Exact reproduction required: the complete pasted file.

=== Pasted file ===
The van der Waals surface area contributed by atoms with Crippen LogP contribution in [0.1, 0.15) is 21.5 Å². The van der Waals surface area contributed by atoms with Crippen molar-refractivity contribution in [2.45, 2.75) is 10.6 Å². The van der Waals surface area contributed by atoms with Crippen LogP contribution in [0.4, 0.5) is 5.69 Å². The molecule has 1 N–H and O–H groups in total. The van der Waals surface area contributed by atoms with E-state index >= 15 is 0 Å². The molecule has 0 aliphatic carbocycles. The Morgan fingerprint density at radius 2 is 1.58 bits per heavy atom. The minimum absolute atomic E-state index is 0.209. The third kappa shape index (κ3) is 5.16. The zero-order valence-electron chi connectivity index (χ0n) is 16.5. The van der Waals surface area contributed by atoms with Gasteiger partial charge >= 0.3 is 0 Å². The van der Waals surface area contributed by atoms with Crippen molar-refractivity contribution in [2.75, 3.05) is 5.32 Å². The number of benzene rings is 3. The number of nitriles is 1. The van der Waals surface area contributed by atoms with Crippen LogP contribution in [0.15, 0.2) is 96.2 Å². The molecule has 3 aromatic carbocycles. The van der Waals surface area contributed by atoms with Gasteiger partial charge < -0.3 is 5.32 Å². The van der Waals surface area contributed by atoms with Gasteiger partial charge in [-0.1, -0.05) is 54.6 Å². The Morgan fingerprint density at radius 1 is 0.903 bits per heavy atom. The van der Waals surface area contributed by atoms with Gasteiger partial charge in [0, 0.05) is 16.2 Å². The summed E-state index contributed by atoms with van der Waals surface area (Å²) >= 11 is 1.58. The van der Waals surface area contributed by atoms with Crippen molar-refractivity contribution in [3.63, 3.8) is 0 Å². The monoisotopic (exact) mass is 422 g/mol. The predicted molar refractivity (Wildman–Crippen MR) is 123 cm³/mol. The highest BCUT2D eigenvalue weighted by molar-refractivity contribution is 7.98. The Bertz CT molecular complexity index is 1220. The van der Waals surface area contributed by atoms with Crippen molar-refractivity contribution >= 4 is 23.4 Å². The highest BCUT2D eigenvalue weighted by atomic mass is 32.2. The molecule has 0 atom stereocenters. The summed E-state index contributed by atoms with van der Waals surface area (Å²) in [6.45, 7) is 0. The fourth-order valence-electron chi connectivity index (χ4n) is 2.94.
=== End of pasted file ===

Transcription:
The van der Waals surface area contributed by atoms with Crippen LogP contribution in [0.1, 0.15) is 21.5 Å². The van der Waals surface area contributed by atoms with Crippen molar-refractivity contribution in [2.45, 2.75) is 10.6 Å². The van der Waals surface area contributed by atoms with Crippen LogP contribution in [0.4, 0.5) is 5.69 Å². The molecule has 1 N–H and O–H groups in total. The van der Waals surface area contributed by atoms with E-state index >= 15 is 0 Å². The molecule has 0 aliphatic carbocycles. The Morgan fingerprint density at radius 2 is 1.58 bits per heavy atom. The minimum absolute atomic E-state index is 0.209. The third kappa shape index (κ3) is 5.16. The zero-order valence-electron chi connectivity index (χ0n) is 16.5. The van der Waals surface area contributed by atoms with Gasteiger partial charge >= 0.3 is 0 Å². The van der Waals surface area contributed by atoms with Crippen molar-refractivity contribution in [2.75, 3.05) is 5.32 Å². The number of benzene rings is 3. The number of nitriles is 1. The van der Waals surface area contributed by atoms with Crippen LogP contribution in [0.15, 0.2) is 96.2 Å². The molecule has 3 aromatic carbocycles. The van der Waals surface area contributed by atoms with Gasteiger partial charge < -0.3 is 5.32 Å². The van der Waals surface area contributed by atoms with Gasteiger partial charge in [-0.1, -0.05) is 54.6 Å². The Morgan fingerprint density at radius 1 is 0.903 bits per heavy atom. The van der Waals surface area contributed by atoms with Gasteiger partial charge in [0, 0.05) is 16.2 Å². The summed E-state index contributed by atoms with van der Waals surface area (Å²) >= 11 is 1.58. The van der Waals surface area contributed by atoms with Crippen molar-refractivity contribution in [3.63, 3.8) is 0 Å². The monoisotopic (exact) mass is 422 g/mol. The predicted molar refractivity (Wildman–Crippen MR) is 123 cm³/mol. The highest BCUT2D eigenvalue weighted by molar-refractivity contribution is 7.98. The Bertz CT molecular complexity index is 1220. The van der Waals surface area contributed by atoms with Crippen molar-refractivity contribution >= 4 is 23.4 Å². The highest BCUT2D eigenvalue weighted by atomic mass is 32.2. The molecule has 0 atom stereocenters. The summed E-state index contributed by atoms with van der Waals surface area (Å²) in [6.45, 7) is 0. The fourth-order valence-electron chi connectivity index (χ4n) is 2.94.